or a city. I have friends who can’t tell north from south anywhere, but in
their home cities they memorize which directions various streets run, or they
use landmarks to get around.
It is apparent from the examples above that most people do not have a
built-in sense of direction. Most people’s sense of direction is acquired
early in childhood. But put people in unfamiliar surroundings, and their sense
of direction vanishes until they acquaint themselves with new landmarks.
Some people, however, do seem to have an in-built directional sense that does
not depend upon reference to geographical landmarks. These people are most
likely to notice subjective direction flips. They obtain their directional sense
in several ways. Some are born with it. Others have an interest in astronomy and
learn east, west, south, and north in relationship to the movement of the sun,
moon, and other heavenly bodies. Many develop a sense of living on a planetary
body in space. To them, north is “up,” toward the top of the world, south is
“down” toward the bottom of the planet, and east and west are where the sun
rises and sets on their spinning earth.
It also helps to grow up in a town where directions are precise; that is,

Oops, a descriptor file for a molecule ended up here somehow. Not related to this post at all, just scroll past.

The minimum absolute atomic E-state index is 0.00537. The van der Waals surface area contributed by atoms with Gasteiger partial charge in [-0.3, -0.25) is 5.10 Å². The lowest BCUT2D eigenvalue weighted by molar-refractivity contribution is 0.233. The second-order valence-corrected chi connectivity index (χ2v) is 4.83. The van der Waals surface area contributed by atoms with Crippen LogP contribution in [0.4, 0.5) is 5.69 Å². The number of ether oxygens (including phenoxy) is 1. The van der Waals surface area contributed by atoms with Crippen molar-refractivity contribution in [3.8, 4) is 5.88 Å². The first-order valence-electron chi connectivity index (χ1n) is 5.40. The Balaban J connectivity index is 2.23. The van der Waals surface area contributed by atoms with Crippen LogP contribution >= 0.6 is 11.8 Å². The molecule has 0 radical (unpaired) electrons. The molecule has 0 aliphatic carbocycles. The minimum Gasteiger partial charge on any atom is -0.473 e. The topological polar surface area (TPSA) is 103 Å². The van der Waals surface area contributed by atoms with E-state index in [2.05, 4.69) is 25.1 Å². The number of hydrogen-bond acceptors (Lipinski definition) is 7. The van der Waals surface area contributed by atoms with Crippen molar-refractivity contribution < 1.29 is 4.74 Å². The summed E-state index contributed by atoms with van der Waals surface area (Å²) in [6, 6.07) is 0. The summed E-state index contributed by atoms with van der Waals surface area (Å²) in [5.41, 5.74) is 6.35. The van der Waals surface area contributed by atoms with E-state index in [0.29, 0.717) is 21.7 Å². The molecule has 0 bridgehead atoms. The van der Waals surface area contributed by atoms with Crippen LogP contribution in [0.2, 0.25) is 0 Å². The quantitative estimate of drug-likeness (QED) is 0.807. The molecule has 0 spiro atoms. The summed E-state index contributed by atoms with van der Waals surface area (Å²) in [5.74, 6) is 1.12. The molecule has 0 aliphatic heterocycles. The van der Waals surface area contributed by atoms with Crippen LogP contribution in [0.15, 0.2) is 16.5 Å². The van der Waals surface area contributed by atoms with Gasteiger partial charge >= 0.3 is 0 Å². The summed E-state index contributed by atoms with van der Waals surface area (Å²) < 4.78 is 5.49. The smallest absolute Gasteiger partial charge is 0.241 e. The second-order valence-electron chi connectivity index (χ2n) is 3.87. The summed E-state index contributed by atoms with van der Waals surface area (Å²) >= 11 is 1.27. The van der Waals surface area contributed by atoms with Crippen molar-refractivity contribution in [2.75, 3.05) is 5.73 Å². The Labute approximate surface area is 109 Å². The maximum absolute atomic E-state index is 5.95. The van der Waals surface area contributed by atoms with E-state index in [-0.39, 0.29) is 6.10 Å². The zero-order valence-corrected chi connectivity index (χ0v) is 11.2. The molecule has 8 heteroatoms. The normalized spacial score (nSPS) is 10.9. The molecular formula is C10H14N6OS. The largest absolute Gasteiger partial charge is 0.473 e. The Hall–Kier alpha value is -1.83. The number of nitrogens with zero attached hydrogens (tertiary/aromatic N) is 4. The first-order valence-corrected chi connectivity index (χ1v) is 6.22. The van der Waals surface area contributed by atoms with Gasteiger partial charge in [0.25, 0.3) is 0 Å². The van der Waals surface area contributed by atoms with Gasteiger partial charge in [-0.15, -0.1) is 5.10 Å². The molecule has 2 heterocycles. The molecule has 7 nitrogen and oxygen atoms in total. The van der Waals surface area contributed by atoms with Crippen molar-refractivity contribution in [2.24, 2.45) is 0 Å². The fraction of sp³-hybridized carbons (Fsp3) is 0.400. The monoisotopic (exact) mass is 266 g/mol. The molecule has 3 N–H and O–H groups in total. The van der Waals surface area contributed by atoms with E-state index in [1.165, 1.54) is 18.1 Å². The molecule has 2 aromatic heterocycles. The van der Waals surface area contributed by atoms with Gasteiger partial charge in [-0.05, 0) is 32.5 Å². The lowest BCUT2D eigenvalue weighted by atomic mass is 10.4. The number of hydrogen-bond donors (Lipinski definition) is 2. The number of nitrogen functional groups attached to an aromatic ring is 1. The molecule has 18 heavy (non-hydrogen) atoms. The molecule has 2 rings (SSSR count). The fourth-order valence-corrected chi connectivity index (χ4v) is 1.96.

where most streets run precisely north and south, east and west. Many New World
cities, especially modern ones, are built in this way. The rare exceptions of
five- or six-point intersections only serve to reinforce a sense of the four
cardinal points of the compass. In contrast, the streets of many Old World
cities are curved and crooked; the streets in Dublin, Ireland, for instance,
were originally cow paths. (The Irish are noted for being unable to give precise
directions. The old joke about Irish telling visitors, “You can’t get there
from here” is an actual fact which I’ve experienced myself.)
My Own Experiences
My own perception of direction flips began in childhood with flipping movie
theaters in Long Beach, California. In 1956, our family moved to a hillside home
on the western edge of Pasadena. Having grown up in Long Beach, which has
precisely laid-out streets, I had a definite “feel” for north, south, east,
and west. An early interest in amateur astronomy also helped.
I did most of our shopping in the adjoining town of South Pasadena, which was
reached by traveling southeast. For the first six weeks, I invariably got lost